It’s been a good month of December for devotees of the Cambrian “explosion”. First, Doug Erwin and his colleagues published an excellent paper, bringing together the paleontological record, sophisticated molecular clock analyses, and the latest in Evo-Devo research (including analysis of both mRNA and miRNA in the developmental toolkit of metazoa) to create a fascinating (albeit somewhat speculative) overview of the current state of our understanding of evolution during the Ediacaran and early Cambrian. Then, as a Christmas treat, Science, in its December 23 issue, published this paper, by Therese Huldtgren and colleagues, in which they use advanced microscopy to reach the conclusion that some fossils from China, hitherto believed to be examples of early metazoan embryos, are in fact much more likely to be clusters of protist cells, thus moving them outside of the metazoan crown group.

N. J. Butterfield, in a Perspective piece accompanying the paper, summarizes the significance of the paper as follows:

Wherever the Doushantuo fossils eventually end up, it will clearly not be within “crown-group” Metazoa. Does this then mean there were no early Ediacaran animals? Not at all. No fossil assemblage, however well preserved, provides a full account of past diversity, particularly when the local conditions are so extraordinary as to fossilize nuclei and other intracellular constituents. The “exceptional” fossil record is, by any measure, woefully unrepresentative and incomplete (15). When it comes to assessing the first appearance of early, difficult-to-preserve animals, the most reliable signal will be found in the conspicuous coevolutionary features that they have induced in other organisms with higher preservation potential (16). Early Ediacaran microfossils—with or without included “embryos”—may no longer include animals, but their dramatic radiation clearly marks the arrival of this revolutionary new clade.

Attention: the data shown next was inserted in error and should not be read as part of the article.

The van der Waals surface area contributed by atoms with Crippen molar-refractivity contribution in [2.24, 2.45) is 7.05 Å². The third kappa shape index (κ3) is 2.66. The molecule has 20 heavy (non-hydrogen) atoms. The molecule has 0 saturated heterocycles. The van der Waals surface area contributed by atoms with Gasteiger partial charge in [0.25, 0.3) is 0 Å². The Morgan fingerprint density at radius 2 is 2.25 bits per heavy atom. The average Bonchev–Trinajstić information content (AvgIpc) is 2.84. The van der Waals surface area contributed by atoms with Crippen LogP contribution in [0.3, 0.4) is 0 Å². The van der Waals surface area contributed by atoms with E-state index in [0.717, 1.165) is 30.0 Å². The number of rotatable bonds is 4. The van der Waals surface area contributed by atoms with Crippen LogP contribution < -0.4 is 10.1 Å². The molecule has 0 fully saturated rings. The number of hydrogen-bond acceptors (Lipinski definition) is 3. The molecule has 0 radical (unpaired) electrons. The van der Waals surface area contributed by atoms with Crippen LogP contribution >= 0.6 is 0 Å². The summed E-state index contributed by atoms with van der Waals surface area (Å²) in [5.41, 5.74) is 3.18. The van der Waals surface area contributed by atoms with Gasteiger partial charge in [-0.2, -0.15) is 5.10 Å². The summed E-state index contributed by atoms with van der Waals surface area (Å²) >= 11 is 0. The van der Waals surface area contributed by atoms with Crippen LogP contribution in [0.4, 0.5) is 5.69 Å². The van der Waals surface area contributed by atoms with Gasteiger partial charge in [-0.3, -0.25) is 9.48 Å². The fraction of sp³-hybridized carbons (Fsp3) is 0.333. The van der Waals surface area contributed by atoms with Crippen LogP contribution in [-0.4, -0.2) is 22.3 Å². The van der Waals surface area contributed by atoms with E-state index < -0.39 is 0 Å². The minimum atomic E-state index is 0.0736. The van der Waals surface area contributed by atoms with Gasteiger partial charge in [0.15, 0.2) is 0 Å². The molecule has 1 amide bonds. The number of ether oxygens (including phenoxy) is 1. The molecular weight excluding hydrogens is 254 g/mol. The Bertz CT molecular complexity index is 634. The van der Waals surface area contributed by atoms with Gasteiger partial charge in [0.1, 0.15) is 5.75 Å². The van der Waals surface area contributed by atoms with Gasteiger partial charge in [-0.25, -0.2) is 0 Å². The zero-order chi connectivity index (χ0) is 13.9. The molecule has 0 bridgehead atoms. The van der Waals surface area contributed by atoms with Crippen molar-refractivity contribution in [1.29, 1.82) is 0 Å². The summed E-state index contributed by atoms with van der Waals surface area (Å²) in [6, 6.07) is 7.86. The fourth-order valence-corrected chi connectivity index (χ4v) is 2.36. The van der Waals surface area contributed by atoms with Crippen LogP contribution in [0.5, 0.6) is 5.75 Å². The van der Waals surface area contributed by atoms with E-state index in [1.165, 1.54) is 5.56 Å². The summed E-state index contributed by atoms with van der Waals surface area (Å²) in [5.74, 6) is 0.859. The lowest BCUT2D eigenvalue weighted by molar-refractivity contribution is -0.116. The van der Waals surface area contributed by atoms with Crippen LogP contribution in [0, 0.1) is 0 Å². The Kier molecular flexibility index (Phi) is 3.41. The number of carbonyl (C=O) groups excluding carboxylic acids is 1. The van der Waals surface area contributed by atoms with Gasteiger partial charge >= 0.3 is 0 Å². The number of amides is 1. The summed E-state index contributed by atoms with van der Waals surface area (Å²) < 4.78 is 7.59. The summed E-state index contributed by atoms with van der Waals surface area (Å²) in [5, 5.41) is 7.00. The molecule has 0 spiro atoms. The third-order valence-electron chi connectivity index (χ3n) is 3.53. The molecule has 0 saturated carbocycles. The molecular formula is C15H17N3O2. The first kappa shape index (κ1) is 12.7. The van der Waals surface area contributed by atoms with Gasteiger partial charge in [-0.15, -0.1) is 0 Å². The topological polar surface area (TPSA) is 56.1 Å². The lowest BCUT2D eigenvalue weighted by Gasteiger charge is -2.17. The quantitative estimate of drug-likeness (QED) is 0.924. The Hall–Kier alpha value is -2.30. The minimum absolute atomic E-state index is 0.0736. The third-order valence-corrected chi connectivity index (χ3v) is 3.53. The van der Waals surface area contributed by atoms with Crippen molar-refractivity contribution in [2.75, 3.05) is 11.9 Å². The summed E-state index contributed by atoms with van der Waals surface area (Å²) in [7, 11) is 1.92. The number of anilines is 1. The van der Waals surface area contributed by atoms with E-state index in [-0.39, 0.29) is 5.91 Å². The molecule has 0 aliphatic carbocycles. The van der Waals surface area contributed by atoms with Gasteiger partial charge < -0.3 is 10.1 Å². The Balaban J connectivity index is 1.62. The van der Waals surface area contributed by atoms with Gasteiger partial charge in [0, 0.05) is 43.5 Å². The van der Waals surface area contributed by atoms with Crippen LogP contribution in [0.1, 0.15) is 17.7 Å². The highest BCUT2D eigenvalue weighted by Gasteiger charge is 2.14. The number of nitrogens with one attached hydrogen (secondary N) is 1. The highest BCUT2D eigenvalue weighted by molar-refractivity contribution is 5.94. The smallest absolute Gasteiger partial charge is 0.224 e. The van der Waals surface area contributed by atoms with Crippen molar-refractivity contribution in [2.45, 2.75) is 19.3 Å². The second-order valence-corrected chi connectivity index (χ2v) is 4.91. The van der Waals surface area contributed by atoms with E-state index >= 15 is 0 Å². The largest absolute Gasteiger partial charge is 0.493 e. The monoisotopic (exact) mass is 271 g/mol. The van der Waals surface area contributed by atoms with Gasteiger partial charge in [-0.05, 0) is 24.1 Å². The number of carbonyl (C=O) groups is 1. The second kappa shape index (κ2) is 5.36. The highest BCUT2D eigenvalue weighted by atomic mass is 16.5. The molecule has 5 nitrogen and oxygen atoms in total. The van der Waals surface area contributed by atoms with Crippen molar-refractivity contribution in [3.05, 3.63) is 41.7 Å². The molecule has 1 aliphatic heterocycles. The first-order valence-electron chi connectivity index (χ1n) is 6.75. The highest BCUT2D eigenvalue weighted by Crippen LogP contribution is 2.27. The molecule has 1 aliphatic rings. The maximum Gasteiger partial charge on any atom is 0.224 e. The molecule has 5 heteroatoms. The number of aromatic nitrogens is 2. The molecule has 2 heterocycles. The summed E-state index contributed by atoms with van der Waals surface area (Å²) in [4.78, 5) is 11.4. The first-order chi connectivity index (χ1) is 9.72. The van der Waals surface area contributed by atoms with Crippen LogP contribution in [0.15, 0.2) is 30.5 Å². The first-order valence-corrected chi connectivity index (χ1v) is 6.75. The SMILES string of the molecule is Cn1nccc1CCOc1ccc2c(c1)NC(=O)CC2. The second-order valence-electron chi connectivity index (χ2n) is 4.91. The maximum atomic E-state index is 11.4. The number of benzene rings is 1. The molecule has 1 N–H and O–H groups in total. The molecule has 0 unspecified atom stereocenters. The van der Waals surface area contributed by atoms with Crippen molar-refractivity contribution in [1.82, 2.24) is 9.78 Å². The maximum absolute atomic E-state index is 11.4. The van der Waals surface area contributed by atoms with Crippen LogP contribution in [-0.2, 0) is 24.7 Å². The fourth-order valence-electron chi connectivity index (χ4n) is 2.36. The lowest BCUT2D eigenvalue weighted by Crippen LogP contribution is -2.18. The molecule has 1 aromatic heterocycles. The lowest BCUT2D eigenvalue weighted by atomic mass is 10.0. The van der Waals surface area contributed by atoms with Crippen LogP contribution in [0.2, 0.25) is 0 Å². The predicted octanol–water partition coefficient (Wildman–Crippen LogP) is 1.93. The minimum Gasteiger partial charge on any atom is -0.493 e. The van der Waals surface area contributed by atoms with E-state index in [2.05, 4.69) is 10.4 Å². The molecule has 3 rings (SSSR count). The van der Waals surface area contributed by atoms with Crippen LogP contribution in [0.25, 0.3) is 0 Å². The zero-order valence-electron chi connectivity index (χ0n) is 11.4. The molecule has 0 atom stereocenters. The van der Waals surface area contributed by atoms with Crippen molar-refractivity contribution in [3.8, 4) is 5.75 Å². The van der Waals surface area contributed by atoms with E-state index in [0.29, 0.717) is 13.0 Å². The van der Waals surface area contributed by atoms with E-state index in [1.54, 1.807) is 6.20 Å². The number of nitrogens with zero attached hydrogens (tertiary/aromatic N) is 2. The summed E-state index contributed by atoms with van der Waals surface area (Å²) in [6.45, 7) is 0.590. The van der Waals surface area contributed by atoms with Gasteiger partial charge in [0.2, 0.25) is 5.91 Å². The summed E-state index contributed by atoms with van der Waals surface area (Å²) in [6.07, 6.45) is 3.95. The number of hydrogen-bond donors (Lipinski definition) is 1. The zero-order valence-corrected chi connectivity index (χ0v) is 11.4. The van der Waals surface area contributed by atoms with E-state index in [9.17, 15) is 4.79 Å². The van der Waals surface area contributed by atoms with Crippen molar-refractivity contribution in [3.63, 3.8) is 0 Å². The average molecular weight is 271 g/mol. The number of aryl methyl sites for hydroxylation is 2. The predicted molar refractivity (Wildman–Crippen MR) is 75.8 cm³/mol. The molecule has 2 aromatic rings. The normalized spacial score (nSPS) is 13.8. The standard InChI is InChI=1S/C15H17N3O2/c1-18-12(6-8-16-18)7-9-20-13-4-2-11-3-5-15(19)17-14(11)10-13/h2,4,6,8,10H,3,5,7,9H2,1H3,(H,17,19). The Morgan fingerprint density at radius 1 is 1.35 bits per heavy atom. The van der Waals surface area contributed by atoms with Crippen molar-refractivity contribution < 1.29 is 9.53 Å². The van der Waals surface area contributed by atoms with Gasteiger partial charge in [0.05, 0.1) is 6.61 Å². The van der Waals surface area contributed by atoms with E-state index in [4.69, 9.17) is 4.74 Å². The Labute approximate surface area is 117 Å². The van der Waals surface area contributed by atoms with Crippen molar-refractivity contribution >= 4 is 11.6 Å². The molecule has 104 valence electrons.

So how does this get translated into the popular media?

The first is from an online site devoted to state politics; the second from the Voice of America. I invite you to read one or both of these articles – they are actually not bad. However, both headlines no doubt suggest to some that the new findings in some way threaten the entire theory of evolution. Quite the contrary – what the authors did was to test a very specific hypothesis – that the Doushantuo fossils are the remains of early metazoans – by applying new methods, and in so doing appear to have disproven that specific hypothesis. This is in fact what happens in the normal course of science. Most experimental scientists (including me) have had similar experiences. However, we also recognize that to a great extent, scientific progress is dependent on such testing, and as it occurs, many hypotheses will be found wanting.

So again, it’s been a great month for the Cambrian. And no, the theory of evolution has not been upended.